# Thread: Calculating four points on a circle

1. ## Calculating four points on a circle

Hello,

I have a tricky problem, and it has been years since Geometry.

I need to calculate the points on and inner and outer circle based on a center line and a known Chord Length (L) and two know Radius (A, B)

I am trying to locate A1, A2 and B1, B2

Here is a diagram to help explain.

Thanks

Steve

2. Originally Posted by sesproul
Hello,

I have a tricky problem, and it has been years since Geometry.

I need to calculate the points on and inner and outer circle based on a center line and a known Chord Length (L) and two know Radius (A, B)

I am trying to locate A1, A2 and B1, B2

Here is a diagram to help explain.

Thanks

Steve
Use analytic geometry treating each circle separately where both circles are centered @ 0,0.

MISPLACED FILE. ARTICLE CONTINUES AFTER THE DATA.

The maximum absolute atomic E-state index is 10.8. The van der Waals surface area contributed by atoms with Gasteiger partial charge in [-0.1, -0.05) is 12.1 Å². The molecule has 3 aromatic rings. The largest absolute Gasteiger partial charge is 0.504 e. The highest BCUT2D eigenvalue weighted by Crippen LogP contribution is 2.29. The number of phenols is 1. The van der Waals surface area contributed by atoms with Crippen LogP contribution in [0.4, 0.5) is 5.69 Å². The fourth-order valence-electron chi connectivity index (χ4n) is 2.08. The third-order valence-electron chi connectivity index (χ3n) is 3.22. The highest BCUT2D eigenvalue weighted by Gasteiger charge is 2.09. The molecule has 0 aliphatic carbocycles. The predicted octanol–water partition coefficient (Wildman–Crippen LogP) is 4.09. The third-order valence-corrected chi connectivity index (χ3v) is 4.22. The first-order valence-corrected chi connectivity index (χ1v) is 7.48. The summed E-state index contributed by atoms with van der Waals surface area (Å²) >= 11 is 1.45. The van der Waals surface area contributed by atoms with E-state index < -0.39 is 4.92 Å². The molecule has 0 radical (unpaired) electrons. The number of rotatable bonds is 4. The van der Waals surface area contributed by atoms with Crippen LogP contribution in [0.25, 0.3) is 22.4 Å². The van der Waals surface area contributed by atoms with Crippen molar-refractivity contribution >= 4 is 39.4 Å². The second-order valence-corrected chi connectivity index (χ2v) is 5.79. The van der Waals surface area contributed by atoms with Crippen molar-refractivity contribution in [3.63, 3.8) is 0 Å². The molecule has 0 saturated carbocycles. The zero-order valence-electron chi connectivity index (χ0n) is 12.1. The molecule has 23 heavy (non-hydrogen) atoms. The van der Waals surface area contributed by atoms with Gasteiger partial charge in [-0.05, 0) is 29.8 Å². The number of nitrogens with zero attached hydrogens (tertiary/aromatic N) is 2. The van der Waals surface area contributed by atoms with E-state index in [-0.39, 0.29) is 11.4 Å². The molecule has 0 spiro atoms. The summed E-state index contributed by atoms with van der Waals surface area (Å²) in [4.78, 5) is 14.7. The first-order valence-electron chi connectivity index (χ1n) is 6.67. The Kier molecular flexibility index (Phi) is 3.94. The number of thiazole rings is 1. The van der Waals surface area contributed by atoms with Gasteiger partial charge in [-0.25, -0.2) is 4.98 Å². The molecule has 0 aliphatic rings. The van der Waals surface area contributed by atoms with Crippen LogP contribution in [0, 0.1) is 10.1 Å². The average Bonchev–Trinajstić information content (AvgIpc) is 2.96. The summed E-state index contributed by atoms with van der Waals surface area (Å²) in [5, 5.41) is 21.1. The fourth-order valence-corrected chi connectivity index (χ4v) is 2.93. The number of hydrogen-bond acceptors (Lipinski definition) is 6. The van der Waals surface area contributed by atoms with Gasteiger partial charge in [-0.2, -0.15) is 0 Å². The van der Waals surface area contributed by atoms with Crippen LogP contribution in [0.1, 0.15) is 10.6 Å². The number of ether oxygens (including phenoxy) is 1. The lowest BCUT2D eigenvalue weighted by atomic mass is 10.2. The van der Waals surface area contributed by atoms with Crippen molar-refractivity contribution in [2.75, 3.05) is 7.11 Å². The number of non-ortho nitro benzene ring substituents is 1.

3. I belive that I determines the solution using that method. Where I calc the Angle of Chord A (Div 2 using A and L) and Arc Sine, and then use that angle to calculate the hight of "Y" point using the Cosine of the angle, and A.

Thanks

Steve

4. Originally Posted by sesproul
Hello,

I have a tricky problem, and it has been years since Geometry.

I need to calculate the points on and inner and outer circle based on a center line and a known Chord Length (L) and two know Radius (A, B)

I am trying to locate A1, A2 and B1, B2

Here is a diagram to help explain.

Thanks

Steve
Do you want coordinate (x,y) values for a circle centered at the origin? Or, do you want some ordinary (Euclidean) geometry construction? If the first, I'd use symmetry to advantage [Same above as below and as left is to right, so having found one, the rest follow form equal distances] If the second, I'd use a simple drafting program.

For the first, a circle of radius "r", centered at the origin has an equation x^2 + y^2 = r^2 The chord is divided equally above and below the x-axis, so the distance to A1 for example would be L/2, where L is the length of the chord. That is the y-value. Sub that into the value for y and you have x^2 = r^2 - (L/2)^2 from which you can find the x-value.

For the second, the only change is the radius length. If the first is r, the second could be R.